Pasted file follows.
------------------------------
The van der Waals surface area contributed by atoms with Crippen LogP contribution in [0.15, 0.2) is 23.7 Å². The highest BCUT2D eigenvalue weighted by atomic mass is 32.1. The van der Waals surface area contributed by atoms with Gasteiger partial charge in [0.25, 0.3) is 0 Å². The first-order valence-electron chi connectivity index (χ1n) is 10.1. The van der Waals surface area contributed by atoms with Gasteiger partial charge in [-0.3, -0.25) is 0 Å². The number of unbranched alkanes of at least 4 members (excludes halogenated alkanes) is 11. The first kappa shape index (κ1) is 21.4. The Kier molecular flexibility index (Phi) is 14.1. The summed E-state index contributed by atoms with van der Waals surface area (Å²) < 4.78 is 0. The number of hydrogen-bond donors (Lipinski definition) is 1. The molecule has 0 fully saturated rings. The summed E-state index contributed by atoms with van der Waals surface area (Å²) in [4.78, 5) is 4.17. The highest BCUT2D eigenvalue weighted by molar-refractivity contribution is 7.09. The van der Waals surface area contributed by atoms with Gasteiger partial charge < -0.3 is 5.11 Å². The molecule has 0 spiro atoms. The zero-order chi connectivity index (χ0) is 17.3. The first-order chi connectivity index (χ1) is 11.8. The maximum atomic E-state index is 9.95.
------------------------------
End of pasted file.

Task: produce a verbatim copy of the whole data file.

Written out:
The van der Waals surface area contributed by atoms with Crippen LogP contribution in [0.15, 0.2) is 23.7 Å². The highest BCUT2D eigenvalue weighted by atomic mass is 32.1. The van der Waals surface area contributed by atoms with Gasteiger partial charge in [0.25, 0.3) is 0 Å². The first-order valence-electron chi connectivity index (χ1n) is 10.1. The van der Waals surface area contributed by atoms with Gasteiger partial charge in [-0.3, -0.25) is 0 Å². The number of unbranched alkanes of at least 4 members (excludes halogenated alkanes) is 11. The first kappa shape index (κ1) is 21.4. The Kier molecular flexibility index (Phi) is 14.1. The summed E-state index contributed by atoms with van der Waals surface area (Å²) < 4.78 is 0. The number of hydrogen-bond donors (Lipinski definition) is 1. The molecule has 0 fully saturated rings. The summed E-state index contributed by atoms with van der Waals surface area (Å²) in [4.78, 5) is 4.17. The highest BCUT2D eigenvalue weighted by molar-refractivity contribution is 7.09. The van der Waals surface area contributed by atoms with Gasteiger partial charge < -0.3 is 5.11 Å². The molecule has 0 spiro atoms. The zero-order chi connectivity index (χ0) is 17.3. The first-order chi connectivity index (χ1) is 11.8. The maximum atomic E-state index is 9.95.